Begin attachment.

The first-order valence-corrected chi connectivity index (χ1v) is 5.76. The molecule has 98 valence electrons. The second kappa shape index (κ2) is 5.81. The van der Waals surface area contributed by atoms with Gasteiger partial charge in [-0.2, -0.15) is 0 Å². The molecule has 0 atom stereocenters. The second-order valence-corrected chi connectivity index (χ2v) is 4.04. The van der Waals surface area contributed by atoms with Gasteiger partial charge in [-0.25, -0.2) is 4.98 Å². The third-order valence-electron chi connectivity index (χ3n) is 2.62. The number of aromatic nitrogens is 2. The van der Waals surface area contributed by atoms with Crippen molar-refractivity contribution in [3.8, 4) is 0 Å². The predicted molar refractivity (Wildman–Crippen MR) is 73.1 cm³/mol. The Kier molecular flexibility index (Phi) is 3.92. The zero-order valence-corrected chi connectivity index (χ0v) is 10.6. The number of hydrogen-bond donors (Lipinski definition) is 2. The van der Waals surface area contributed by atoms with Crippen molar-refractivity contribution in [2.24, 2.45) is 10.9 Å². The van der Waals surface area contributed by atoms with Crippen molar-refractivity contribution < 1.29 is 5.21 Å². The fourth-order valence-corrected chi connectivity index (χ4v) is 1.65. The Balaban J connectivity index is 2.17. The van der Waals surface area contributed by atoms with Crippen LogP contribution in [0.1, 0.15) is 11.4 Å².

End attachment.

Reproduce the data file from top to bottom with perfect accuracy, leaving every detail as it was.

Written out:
The first-order valence-corrected chi connectivity index (χ1v) is 5.76. The molecule has 98 valence electrons. The second kappa shape index (κ2) is 5.81. The van der Waals surface area contributed by atoms with Gasteiger partial charge in [-0.2, -0.15) is 0 Å². The molecule has 0 atom stereocenters. The second-order valence-corrected chi connectivity index (χ2v) is 4.04. The van der Waals surface area contributed by atoms with Gasteiger partial charge in [-0.25, -0.2) is 4.98 Å². The third-order valence-electron chi connectivity index (χ3n) is 2.62. The number of aromatic nitrogens is 2. The van der Waals surface area contributed by atoms with Crippen molar-refractivity contribution in [3.8, 4) is 0 Å². The predicted molar refractivity (Wildman–Crippen MR) is 73.1 cm³/mol. The Kier molecular flexibility index (Phi) is 3.92. The zero-order valence-corrected chi connectivity index (χ0v) is 10.6. The number of hydrogen-bond donors (Lipinski definition) is 2. The van der Waals surface area contributed by atoms with Crippen molar-refractivity contribution in [2.24, 2.45) is 10.9 Å². The van der Waals surface area contributed by atoms with Crippen molar-refractivity contribution < 1.29 is 5.21 Å². The fourth-order valence-corrected chi connectivity index (χ4v) is 1.65. The Balaban J connectivity index is 2.17. The van der Waals surface area contributed by atoms with Crippen LogP contribution in [0.1, 0.15) is 11.4 Å².